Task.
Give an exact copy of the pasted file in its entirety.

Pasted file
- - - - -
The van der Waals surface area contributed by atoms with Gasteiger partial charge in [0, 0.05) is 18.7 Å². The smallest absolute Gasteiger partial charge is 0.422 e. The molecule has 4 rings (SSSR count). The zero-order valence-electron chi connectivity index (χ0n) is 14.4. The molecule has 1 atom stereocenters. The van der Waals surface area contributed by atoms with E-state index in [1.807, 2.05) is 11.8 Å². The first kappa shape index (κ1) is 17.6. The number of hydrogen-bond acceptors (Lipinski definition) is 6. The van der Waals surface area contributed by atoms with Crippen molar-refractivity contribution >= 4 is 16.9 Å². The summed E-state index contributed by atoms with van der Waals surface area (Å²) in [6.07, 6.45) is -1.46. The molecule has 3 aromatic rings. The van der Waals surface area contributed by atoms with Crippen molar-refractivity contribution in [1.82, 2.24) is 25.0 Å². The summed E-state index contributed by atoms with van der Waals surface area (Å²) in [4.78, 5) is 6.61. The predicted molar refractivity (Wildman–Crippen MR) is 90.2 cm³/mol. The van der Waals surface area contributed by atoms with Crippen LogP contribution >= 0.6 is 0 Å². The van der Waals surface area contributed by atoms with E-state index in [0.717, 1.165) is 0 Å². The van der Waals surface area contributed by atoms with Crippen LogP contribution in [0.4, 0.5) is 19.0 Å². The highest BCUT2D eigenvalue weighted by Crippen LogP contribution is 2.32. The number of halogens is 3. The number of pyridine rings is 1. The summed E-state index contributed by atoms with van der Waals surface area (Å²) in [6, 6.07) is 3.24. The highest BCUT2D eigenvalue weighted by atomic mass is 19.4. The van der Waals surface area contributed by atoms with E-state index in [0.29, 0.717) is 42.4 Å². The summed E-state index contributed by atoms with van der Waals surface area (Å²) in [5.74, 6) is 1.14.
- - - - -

The van der Waals surface area contributed by atoms with Gasteiger partial charge in [0, 0.05) is 18.7 Å². The smallest absolute Gasteiger partial charge is 0.422 e. The molecule has 4 rings (SSSR count). The zero-order valence-electron chi connectivity index (χ0n) is 14.4. The molecule has 1 atom stereocenters. The van der Waals surface area contributed by atoms with E-state index in [1.807, 2.05) is 11.8 Å². The first kappa shape index (κ1) is 17.6. The number of hydrogen-bond acceptors (Lipinski definition) is 6. The van der Waals surface area contributed by atoms with Crippen molar-refractivity contribution >= 4 is 16.9 Å². The summed E-state index contributed by atoms with van der Waals surface area (Å²) in [6.07, 6.45) is -1.46. The molecule has 3 aromatic rings. The van der Waals surface area contributed by atoms with Crippen molar-refractivity contribution in [1.82, 2.24) is 25.0 Å². The summed E-state index contributed by atoms with van der Waals surface area (Å²) in [4.78, 5) is 6.61. The predicted molar refractivity (Wildman–Crippen MR) is 90.2 cm³/mol. The van der Waals surface area contributed by atoms with Crippen LogP contribution >= 0.6 is 0 Å². The van der Waals surface area contributed by atoms with E-state index in [0.717, 1.165) is 0 Å². The van der Waals surface area contributed by atoms with Crippen LogP contribution in [0.4, 0.5) is 19.0 Å². The highest BCUT2D eigenvalue weighted by Crippen LogP contribution is 2.32. The number of halogens is 3. The number of pyridine rings is 1. The summed E-state index contributed by atoms with van der Waals surface area (Å²) in [6, 6.07) is 3.24. The highest BCUT2D eigenvalue weighted by atomic mass is 19.4. The van der Waals surface area contributed by atoms with E-state index in [0.29, 0.717) is 42.4 Å². The summed E-state index contributed by atoms with van der Waals surface area (Å²) in [5.74, 6) is 1.14.